You can’t mistake the front line between the Syrian army and Turkey’s occupation force east of Aleppo. The Syrians drove Isis out just a month ago and Russian troops are now present on both sides of the T-junction which marks the line between the two Middle Eastern armies in Tader and al-Bab. But there’s no mistaking the makers of the obscene iron scaffold which brought both armies crashing across this bleak, smashed countryside: a crucifixion cross left standing for its next victim when the Syrians arrived in Tader.
There’s even the remains of a screen on which Isis would replay DVDs of previous executions in case the villagers had forgotten whom their masters were. For two years, Isis ruled this broken countryside. Men who smoked or whose wives did not conform to their niqab dress code, were forced to dig the military trenches and tunnels which vein the rich fields between Tader and the old Aleppo-Raqqa motorway to the south. Those guilty of more heinous crimes were taken to the revolting implement at the T-junction.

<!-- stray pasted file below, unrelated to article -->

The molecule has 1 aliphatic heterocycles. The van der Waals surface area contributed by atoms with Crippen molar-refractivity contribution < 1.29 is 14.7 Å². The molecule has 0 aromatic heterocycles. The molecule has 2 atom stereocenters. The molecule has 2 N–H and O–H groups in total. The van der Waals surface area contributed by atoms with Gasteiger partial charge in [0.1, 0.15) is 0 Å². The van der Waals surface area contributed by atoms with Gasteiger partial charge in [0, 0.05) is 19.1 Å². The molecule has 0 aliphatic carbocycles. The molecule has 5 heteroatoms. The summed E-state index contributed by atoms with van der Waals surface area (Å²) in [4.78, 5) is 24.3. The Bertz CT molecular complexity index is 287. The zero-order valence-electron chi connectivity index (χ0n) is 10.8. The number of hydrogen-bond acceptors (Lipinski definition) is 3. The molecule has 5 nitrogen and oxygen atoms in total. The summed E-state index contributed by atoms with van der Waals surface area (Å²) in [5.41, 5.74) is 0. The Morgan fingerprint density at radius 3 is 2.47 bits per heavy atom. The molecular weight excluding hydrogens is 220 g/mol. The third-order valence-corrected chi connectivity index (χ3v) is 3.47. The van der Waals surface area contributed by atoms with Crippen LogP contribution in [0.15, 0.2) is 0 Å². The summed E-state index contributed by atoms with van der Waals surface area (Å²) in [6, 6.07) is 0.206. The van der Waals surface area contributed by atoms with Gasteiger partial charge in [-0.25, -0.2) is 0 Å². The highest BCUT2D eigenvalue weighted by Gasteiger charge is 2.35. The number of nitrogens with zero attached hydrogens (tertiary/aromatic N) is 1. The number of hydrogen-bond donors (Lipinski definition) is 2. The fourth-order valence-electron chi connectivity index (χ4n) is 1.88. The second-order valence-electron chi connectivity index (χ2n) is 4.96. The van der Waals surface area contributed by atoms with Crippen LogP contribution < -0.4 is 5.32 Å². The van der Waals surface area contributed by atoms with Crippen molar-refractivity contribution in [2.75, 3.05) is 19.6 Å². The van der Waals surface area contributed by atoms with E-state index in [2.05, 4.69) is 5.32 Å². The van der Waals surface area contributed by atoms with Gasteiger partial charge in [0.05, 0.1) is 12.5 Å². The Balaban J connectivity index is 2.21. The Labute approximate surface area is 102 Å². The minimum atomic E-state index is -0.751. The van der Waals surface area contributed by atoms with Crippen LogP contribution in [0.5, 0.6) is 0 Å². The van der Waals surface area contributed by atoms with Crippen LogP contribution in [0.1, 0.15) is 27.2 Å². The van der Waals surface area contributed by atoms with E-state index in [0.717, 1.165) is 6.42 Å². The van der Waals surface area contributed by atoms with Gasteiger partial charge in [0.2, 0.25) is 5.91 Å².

It’s an iron platform with a steel backbone from which two broad arms of twin metal strips stretch out on each side for the victim’s arms. The iron tie-holds for the arm ropes are still there. So are the three steps which lead up to this fearful site of perdition. They are wide, these three steps, as they might have to be for a swooning man facing more than just execution. For he was also, once his arms were tied to those iron bars, decapitated; and his head – according to the local Syrian major now commanding the soldiers opposite Turkey’s army – placed at the feet of the corpse.